February 22, 2010 UPDATE: The United States Supreme Court has denied, without comment, the Petitions for Certiorari of the American Farm Bureau and CropLife of this decision.
The U.S. Court of Appeals for the Sixth Circuit decided on January 7, 2009, that the EPA’s rule exempting the application of pesticides from the NPDES permit requirement contravene the “clear and unambiguous” language of the Clean Water Act. National Cotton Council of America et al. v. United States environmental Protection Agency.
The EPA issued a Final Rule on November 27, 2007 concluding that pesticides applied in accordance with the Federal Insecticide, Fungicide, and Rodenticide Act (FIFRA) are exempt from the Clean Water Act’s permitting requirements. See 71 Fed.Reg. 68,483 (Nov. 27, 2006). The Final Rule brought the opposition of both industry as well as environmentalists.
The EPA, as federal agencies seemingly always do, sought shelter in Chevron v. NRDC, claiming that the Final Rule was a “reasonable construction of the Clean Water Act” and that the EPA was entitled to deference because of it. However, the court did not buy that claim finding:
We cannot agree. The Clean Water Act is not ambiguous. Therefore, we hold that the EPA’s Final Rule is not a reasonable interpretation of the Act and vacate the Final Rule.
Thus, in the past month, the EPA has been told at least twice by two different courts that it must stick to the language contained in the statutes that it has been authorized to enforce, and not make questionable interpretations. See, “Court Overturns 15-year Old Pollution Exemption.”
The court’s decision rested on deciding that pesticides, even those that are compliance with FIFRA, can be “pollutants” within the meaning of the Clean Water Act. See 33 U.S.C. 1362(6). Key to their analysis was the examination of the meaning of “chemical wastes” and “biological material” which are defined by the Clean Water Act as being “pollutants.” EPA argued that because pesticides, when they are applied, are not “waste,” they do not require a NPDES permit when they are used in, on or near water. EPA then argued that it should not treat biological pesticides any differently, so they, too, should be considered not to be pollutants.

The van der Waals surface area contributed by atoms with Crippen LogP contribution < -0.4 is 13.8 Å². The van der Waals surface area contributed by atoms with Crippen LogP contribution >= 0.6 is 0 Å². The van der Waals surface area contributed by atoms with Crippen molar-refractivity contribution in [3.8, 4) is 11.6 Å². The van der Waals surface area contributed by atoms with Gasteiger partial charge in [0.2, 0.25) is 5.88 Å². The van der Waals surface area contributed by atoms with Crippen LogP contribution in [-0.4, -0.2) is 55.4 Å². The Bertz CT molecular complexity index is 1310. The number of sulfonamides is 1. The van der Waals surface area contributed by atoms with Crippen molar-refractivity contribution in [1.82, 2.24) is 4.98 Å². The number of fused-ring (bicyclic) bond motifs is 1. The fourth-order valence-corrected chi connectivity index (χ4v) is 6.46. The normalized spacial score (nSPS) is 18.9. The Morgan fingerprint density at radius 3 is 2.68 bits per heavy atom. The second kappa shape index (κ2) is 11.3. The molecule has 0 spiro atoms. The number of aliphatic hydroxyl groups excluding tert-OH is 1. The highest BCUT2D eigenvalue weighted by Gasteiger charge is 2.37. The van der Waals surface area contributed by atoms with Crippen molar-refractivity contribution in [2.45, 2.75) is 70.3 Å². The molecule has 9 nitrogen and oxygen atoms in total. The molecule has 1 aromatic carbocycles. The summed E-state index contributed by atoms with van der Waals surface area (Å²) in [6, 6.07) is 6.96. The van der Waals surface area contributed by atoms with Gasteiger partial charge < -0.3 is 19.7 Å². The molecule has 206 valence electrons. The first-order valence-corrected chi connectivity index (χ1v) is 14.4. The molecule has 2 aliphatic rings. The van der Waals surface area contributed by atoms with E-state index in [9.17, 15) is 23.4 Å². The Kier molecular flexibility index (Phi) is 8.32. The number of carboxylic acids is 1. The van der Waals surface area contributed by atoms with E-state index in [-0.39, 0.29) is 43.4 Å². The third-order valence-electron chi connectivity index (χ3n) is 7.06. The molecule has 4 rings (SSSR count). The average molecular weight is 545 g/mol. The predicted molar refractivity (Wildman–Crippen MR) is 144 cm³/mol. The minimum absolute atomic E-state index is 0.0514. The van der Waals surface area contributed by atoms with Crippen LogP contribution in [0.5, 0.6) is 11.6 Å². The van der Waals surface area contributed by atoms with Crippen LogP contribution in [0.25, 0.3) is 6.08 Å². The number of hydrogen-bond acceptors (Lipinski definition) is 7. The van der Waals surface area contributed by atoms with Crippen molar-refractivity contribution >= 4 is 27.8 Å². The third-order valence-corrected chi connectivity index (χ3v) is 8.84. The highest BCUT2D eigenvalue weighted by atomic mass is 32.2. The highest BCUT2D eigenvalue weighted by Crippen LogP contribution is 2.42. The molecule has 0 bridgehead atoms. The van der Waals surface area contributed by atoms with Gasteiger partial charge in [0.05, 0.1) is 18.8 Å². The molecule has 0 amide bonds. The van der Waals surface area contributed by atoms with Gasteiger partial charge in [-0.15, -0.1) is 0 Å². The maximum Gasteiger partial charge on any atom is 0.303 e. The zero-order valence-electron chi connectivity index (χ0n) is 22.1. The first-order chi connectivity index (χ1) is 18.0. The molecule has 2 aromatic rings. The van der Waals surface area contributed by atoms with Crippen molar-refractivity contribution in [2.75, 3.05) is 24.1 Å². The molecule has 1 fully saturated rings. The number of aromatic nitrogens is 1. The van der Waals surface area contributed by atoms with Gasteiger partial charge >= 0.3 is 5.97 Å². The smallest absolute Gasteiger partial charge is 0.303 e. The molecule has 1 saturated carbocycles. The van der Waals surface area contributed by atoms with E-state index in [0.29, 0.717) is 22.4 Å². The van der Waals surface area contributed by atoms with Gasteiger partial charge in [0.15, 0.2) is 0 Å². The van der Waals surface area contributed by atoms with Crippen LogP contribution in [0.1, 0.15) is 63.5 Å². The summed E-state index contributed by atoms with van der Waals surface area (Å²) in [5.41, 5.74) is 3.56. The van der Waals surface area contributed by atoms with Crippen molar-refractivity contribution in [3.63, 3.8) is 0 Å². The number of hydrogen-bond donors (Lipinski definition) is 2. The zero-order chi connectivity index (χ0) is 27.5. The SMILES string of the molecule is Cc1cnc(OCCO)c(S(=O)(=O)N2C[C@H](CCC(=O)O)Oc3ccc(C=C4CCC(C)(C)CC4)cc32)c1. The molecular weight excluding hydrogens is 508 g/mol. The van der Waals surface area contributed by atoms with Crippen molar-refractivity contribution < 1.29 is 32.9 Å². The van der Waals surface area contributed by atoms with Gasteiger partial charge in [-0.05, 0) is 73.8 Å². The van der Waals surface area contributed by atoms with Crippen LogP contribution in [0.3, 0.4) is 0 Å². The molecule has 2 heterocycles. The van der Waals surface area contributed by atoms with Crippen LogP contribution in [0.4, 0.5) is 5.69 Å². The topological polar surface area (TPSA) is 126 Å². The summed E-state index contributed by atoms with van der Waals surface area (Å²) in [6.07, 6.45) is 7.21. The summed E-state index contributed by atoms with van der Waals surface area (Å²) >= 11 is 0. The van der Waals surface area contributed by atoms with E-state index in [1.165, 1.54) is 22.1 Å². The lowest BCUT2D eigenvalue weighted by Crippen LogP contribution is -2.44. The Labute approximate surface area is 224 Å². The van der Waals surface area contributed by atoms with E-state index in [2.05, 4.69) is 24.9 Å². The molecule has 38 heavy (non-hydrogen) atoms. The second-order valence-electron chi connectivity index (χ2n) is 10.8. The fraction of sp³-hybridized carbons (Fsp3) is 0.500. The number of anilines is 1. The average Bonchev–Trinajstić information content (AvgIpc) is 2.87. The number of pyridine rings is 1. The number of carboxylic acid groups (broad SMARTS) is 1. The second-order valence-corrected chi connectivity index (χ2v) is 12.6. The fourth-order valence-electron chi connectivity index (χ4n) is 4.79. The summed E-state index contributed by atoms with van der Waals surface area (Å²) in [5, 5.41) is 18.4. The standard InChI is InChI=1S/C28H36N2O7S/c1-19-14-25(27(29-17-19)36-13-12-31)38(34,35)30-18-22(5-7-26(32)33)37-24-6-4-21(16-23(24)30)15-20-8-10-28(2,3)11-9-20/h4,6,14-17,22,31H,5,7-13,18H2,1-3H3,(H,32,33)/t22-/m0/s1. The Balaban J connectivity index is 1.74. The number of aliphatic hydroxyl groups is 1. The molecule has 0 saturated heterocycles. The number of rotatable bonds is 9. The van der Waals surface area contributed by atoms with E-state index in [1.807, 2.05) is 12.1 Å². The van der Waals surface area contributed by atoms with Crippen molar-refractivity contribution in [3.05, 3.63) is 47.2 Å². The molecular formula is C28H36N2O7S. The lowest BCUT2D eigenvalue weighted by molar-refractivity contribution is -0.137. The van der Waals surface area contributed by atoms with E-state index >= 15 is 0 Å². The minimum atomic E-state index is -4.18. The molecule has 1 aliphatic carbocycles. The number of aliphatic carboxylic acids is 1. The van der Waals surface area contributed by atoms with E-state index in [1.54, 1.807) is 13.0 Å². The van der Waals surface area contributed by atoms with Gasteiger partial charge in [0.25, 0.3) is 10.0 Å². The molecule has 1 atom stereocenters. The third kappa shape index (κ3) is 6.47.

The Court held that while chemical pesticides that are applied and leave no residue or waste probably do not require a NPDES permit, any application of a chemical pesticide that produces a residue or a waste, requires a permit. This is clearly what Congress intended when it passed the Clean Water Act. The court’s decision also left no doubt that any biological pesticide required a permit, since Congress did not qualify “biological materials” with the word “waste.”
Finally, EPA attempted to argue that because chemical pesticides when they are applied are not “waste,” the “chemical waste” produced by their application is not from a “point source,” which is an exception to the permit requirement. The court said that the time element relied upon by the EPA simply does not exist, and if waste is created from the application of a pesticide, then a permit must be obtained.
While the environmentalists were pleased with the outcome, the long-term effect of this ruling may be small. As the court pointed out in its decision and in a footnote, two states have already issued “general permits” for the application of pesticides.
As a result, users of aquatic pesticides in Washington could discharge those pesticides covered by the rule without obtaining a permit. These general permits “greatly reduce [the] administrative burden by authorizing discharges from a category of point sources within a specified geographic area.” “Once [the] EPA or a state agency issues such a [general] permit, covered entities, in some cases, need take no further action to achieve compliance with the NPDES besides adhering to the permit conditions.”
(citations omitted). California is the other state that has issued a general permit. Thus, the court, despite ruling in the environmentalists favor, showed the EPA the way out of the wilderness. The EPA could issue a general permit for the application of pesticides and it would have almost the same effect as its rule exempting the application of pesticides from obtaining a NPDES permit.
UPDATE (June 11, 2009) – Sixth Circuit granted EPA’s Motion for Stay of Mandate. See, “Clean Water Act Decision Regarding Application of Pesticides Stayed by Sixth Circuit,” posted June 11, 2009.